Organic Produce business update briefs

04/26/2012 01:42:00 PM
Jim Offner

“We continue to enjoy success with the category,” he said.

Driving the growth is the company’s ability to source organic products for chains that are looking to build the category, Karkoski said.

“That has become a niche, as has working with independents and health food stores and organic buying co-ops,” he said.

The company has added some new items in the past year, which has brought its organic product roster to about 350 stock-keeping units, Karkoski said.

Harvest Sensations expands kale products

Los Angeles-based Harvest Sensations reported sales growth in its organic kale salad and also has introduced a grab-and-go organic kale salad selection in four flavors, said Gwen Kavavli Gulliksen, sales and marketing director.

The original organic kale salad also now is offered with an organic sesame vinaigrette in one bag, Gulliksen said said.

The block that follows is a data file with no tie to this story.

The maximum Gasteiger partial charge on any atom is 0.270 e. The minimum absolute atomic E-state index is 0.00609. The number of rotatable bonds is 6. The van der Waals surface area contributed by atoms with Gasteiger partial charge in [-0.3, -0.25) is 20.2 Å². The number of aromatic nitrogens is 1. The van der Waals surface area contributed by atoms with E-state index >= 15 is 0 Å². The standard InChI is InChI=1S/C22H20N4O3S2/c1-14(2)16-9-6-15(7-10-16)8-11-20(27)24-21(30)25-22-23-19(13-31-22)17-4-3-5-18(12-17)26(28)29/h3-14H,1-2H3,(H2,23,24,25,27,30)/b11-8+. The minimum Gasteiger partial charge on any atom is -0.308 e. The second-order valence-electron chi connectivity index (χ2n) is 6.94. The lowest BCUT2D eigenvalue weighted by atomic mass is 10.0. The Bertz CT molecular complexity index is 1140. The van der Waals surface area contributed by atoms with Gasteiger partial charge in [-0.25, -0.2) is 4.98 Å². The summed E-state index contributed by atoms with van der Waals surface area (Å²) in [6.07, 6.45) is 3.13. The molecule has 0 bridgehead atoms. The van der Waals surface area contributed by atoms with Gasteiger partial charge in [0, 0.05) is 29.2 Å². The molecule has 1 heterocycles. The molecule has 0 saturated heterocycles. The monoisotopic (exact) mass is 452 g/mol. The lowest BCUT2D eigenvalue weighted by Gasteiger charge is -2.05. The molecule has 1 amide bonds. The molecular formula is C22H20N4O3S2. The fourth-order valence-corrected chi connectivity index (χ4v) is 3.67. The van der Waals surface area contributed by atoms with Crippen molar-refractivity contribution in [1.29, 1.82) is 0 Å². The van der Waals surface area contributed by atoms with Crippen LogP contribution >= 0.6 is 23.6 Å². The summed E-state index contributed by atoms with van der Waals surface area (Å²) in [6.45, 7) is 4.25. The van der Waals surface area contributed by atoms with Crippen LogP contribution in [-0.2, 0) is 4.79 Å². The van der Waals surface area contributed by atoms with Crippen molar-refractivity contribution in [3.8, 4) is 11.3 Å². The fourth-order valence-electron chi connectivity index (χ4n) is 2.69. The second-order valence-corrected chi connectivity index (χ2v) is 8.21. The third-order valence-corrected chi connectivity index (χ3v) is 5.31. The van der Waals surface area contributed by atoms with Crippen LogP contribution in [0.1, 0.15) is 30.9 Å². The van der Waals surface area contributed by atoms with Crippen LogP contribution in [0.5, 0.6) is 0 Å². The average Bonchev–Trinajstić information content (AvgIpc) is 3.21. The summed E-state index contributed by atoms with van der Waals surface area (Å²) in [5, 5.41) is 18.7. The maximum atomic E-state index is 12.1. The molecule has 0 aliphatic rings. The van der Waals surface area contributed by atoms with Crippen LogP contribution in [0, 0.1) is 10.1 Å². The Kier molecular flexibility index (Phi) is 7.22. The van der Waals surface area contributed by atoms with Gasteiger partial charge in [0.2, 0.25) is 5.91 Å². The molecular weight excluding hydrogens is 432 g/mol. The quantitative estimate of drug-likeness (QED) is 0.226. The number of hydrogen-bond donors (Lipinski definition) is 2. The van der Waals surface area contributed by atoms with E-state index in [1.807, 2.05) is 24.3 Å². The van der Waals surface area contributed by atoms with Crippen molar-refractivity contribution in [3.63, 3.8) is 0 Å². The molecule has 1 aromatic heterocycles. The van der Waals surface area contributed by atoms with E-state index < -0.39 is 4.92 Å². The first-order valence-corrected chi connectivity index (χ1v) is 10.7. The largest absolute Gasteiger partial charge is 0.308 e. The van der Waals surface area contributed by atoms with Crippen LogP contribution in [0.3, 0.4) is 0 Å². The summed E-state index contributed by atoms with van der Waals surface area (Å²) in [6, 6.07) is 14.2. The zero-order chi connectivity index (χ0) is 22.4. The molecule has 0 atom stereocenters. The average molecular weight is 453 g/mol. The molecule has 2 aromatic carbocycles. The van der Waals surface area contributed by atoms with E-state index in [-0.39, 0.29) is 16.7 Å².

Harvest Sensations also launched a 1-pound Organic Diced Veggie Blend, with sweet potato, butternut squash and red beets “that is taking off,” Gulliksen said.

Organic trade group sponsors events

The Brattleboro, Vt.-based Organic Trade Association plans to host its annual All Things Organic and OTA Member Days as part of Natural Products Expo East Sept. 19-22 in Baltimore.

The program includes a “comprehensive organic conference track,” said Christine Bushway, OTA’s executive director and chief executive officer.

The OTA also is providing input for the 2012 farm bill, and, in April, hosted its annual Policy Conference & Hill Visit Days in Washington, D.C., Bushway said.

The Washington conference was designed to “address the most pressing issues of the day and to visit congressional offices to share messages that are vital to the organic sector,” Bushway said.

“This proved to be OTA’s largest ever policy conference, and, as a result, OTA held the conference portion in a larger venue, the popular Newseum, to accommodate participants.”

Stemilt Growers Inc. strengthens stone fruit

Wenatchee, Wash.-based fruit grower-shipper Stemilt Growers Inc. is focusing on its organic peach and nectarine program this year, said Roger Pepperl, marketing director.

“What I like is they have some scale to them. It’s definitely volume — not a specialty — around 1 million cartons,” Pepperl said.

Last year, Stemilt saw decreases in volumes in both crops, Pepperl said.

“We had a bit of a crop failure last year and lost a lot of apricots and had diminished crops of peaches and nectarines,” he said.


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